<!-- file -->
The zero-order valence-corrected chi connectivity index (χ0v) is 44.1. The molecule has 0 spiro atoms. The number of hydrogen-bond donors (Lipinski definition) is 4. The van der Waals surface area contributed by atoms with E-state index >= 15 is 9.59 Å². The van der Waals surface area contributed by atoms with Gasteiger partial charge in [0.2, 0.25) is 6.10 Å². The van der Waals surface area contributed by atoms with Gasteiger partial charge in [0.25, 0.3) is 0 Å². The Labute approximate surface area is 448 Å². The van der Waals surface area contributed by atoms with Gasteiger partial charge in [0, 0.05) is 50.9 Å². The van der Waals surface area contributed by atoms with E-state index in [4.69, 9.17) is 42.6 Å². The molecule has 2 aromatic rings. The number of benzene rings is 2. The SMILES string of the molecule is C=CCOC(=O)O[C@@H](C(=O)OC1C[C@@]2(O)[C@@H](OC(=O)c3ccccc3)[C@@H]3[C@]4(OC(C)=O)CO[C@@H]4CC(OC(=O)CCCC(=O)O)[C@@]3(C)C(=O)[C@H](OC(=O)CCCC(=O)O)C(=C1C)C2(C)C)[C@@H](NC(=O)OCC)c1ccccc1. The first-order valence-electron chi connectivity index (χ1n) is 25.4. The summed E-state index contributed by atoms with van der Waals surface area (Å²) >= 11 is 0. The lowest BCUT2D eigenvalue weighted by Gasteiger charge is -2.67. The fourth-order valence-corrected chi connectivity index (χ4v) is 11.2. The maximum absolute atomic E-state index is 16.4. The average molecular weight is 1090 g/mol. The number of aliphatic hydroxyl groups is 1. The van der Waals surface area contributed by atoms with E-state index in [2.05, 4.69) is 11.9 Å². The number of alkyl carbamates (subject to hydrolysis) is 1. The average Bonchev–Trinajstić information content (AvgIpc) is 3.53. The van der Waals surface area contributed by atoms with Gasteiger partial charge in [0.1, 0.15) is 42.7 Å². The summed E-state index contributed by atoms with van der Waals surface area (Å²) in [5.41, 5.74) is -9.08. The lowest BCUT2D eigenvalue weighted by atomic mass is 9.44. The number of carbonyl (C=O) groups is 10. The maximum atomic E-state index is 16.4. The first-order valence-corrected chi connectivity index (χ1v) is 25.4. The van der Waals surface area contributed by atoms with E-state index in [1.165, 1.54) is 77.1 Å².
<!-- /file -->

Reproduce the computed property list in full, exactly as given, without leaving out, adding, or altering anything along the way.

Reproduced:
The zero-order valence-corrected chi connectivity index (χ0v) is 44.1. The molecule has 0 spiro atoms. The number of hydrogen-bond donors (Lipinski definition) is 4. The van der Waals surface area contributed by atoms with E-state index >= 15 is 9.59 Å². The van der Waals surface area contributed by atoms with Gasteiger partial charge in [0.2, 0.25) is 6.10 Å². The van der Waals surface area contributed by atoms with Gasteiger partial charge in [0.25, 0.3) is 0 Å². The Labute approximate surface area is 448 Å². The van der Waals surface area contributed by atoms with Gasteiger partial charge in [0, 0.05) is 50.9 Å². The van der Waals surface area contributed by atoms with E-state index in [4.69, 9.17) is 42.6 Å². The molecule has 2 aromatic rings. The number of benzene rings is 2. The SMILES string of the molecule is C=CCOC(=O)O[C@@H](C(=O)OC1C[C@@]2(O)[C@@H](OC(=O)c3ccccc3)[C@@H]3[C@]4(OC(C)=O)CO[C@@H]4CC(OC(=O)CCCC(=O)O)[C@@]3(C)C(=O)[C@H](OC(=O)CCCC(=O)O)C(=C1C)C2(C)C)[C@@H](NC(=O)OCC)c1ccccc1. The first-order valence-electron chi connectivity index (χ1n) is 25.4. The summed E-state index contributed by atoms with van der Waals surface area (Å²) >= 11 is 0. The lowest BCUT2D eigenvalue weighted by Gasteiger charge is -2.67. The fourth-order valence-corrected chi connectivity index (χ4v) is 11.2. The maximum absolute atomic E-state index is 16.4. The average molecular weight is 1090 g/mol. The number of aliphatic hydroxyl groups is 1. The van der Waals surface area contributed by atoms with E-state index in [2.05, 4.69) is 11.9 Å². The number of alkyl carbamates (subject to hydrolysis) is 1. The average Bonchev–Trinajstić information content (AvgIpc) is 3.53. The van der Waals surface area contributed by atoms with Gasteiger partial charge in [0.1, 0.15) is 42.7 Å². The summed E-state index contributed by atoms with van der Waals surface area (Å²) in [5.41, 5.74) is -9.08. The lowest BCUT2D eigenvalue weighted by atomic mass is 9.44. The number of carbonyl (C=O) groups is 10. The maximum atomic E-state index is 16.4. The first-order valence-corrected chi connectivity index (χ1v) is 25.4. The van der Waals surface area contributed by atoms with E-state index in [1.165, 1.54) is 77.1 Å².